Have you wondered why there seems to have been such a dramatic rise in disorders like asthma, food allergies, and Multiple Sclerosis in the last decades? Some researchers believe it is because our autoimmune system has run out of control. Some of the reasons for this are startling and counter-intuitive. Is there a connection between our living in more sterile environments and the rise of these disorders? Tune in tonight for a truly thought provoking talk with science journalist MOISES VELASQUEZ-MANOFF. His new book is titled AN EPIDEMIC OF ABSENCE: A NEW WAY OF UNDERSTANDING ALLERGIES AND AUTOIMMUNE DISEASES.
Insects are all around us in the air, on land, in the water and even in our houses. There are thousands of species that live in New England alone. Most of us are familiar with butterflies, moths, grasshoppers and fleas. But how many of you have heard of Blister Beetles or Snow Scorpionflies? Our guest tonight on Inquiry is TOM MURRAY, natural historian, writer and photographer. His latest book has been more than a decade in the making. INSECTS OF NEW ENGLAND AND NEW YORK is a field guide to over 1250 distinctive insects found in our area illustrated mostly with Tom’s own photographs. Tune in and learn about the diverse and wild world of the insects around us. Imagoe of a Snow Scorpionfly by Tom Murray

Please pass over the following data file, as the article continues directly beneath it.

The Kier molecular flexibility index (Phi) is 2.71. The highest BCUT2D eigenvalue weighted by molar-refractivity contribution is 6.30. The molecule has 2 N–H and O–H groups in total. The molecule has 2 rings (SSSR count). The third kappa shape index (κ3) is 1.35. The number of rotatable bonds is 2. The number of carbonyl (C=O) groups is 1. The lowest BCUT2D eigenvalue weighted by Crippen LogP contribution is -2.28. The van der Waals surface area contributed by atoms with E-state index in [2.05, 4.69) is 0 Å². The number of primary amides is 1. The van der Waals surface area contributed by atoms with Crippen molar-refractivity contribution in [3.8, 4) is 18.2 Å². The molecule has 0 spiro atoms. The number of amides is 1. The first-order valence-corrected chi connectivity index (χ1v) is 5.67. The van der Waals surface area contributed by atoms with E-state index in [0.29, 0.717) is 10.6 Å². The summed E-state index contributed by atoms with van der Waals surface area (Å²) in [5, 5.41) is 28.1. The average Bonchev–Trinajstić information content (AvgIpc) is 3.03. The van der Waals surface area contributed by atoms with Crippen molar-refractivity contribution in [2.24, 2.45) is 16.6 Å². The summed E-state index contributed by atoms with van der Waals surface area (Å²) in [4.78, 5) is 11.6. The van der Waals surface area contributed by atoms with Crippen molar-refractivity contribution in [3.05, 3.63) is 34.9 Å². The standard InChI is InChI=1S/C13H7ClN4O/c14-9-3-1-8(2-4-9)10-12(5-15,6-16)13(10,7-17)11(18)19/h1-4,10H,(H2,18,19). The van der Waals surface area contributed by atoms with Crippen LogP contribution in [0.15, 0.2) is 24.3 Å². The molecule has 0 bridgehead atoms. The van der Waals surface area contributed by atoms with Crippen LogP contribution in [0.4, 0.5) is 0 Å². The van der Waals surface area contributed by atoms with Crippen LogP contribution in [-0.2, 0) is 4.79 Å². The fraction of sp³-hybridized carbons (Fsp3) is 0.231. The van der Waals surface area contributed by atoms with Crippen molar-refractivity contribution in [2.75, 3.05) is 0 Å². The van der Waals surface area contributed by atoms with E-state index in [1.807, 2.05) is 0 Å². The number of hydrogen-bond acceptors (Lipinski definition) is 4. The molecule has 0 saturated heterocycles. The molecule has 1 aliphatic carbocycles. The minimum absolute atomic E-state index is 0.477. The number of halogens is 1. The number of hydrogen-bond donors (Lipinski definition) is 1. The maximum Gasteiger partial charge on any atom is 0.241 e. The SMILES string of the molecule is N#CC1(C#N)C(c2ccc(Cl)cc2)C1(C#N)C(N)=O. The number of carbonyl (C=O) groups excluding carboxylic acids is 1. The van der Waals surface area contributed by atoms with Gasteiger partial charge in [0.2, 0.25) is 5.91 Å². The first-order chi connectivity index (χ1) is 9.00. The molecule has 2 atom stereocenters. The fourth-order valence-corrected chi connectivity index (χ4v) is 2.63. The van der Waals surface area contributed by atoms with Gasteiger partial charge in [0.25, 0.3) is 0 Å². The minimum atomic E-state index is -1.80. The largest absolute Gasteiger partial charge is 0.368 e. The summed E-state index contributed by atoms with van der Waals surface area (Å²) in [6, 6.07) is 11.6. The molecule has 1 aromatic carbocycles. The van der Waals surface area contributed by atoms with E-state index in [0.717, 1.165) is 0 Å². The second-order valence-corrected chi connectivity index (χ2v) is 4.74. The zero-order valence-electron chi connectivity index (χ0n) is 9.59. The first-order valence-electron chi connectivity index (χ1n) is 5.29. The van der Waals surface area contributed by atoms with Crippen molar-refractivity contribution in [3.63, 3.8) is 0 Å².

Singer/songwriter Caroline Doctorow talks about the influence her famous father E.L. Doctorow has had on her writing and how she marries jazz and folk music.
This past election year has focused on many issues like the economy,taxes,defense,jobs and the national defecit. But while these are all important issues another issue has been largely ignored. The nations crumbling infrastructure. From bridges, dams and roadways to water and sewer lines. The lack of political will to address this mounting problem is startling. This week Al is loined by attorney, author and national spokesperson, Barry LePatner. For the past 30 years LePatner has practiced construction law and has written books and testified before Congress about this growing problem. Tune in this Sunday evening at 10:30 for an eye opening discussion.